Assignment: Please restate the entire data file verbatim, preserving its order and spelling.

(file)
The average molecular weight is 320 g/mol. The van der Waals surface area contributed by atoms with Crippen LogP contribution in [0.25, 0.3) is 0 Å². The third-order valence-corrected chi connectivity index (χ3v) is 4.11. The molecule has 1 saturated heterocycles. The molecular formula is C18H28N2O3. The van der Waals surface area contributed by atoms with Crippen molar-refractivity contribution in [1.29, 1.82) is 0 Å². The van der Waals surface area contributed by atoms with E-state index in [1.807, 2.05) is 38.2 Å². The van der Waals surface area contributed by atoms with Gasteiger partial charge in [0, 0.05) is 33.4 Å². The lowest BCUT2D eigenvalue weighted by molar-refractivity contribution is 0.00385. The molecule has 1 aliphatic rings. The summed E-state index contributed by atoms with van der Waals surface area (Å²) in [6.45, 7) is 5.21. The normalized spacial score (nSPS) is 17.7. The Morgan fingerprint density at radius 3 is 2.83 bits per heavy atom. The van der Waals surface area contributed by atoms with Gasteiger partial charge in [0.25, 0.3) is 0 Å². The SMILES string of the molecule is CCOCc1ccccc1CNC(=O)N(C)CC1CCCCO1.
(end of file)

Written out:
The average molecular weight is 320 g/mol. The van der Waals surface area contributed by atoms with Crippen LogP contribution in [0.25, 0.3) is 0 Å². The third-order valence-corrected chi connectivity index (χ3v) is 4.11. The molecule has 1 saturated heterocycles. The molecular formula is C18H28N2O3. The van der Waals surface area contributed by atoms with Crippen molar-refractivity contribution in [1.29, 1.82) is 0 Å². The van der Waals surface area contributed by atoms with E-state index in [1.807, 2.05) is 38.2 Å². The van der Waals surface area contributed by atoms with Gasteiger partial charge in [0, 0.05) is 33.4 Å². The lowest BCUT2D eigenvalue weighted by molar-refractivity contribution is 0.00385. The molecule has 1 aliphatic rings. The summed E-state index contributed by atoms with van der Waals surface area (Å²) in [6.45, 7) is 5.21. The normalized spacial score (nSPS) is 17.7. The Morgan fingerprint density at radius 3 is 2.83 bits per heavy atom. The van der Waals surface area contributed by atoms with Gasteiger partial charge in [0.25, 0.3) is 0 Å². The SMILES string of the molecule is CCOCc1ccccc1CNC(=O)N(C)CC1CCCCO1.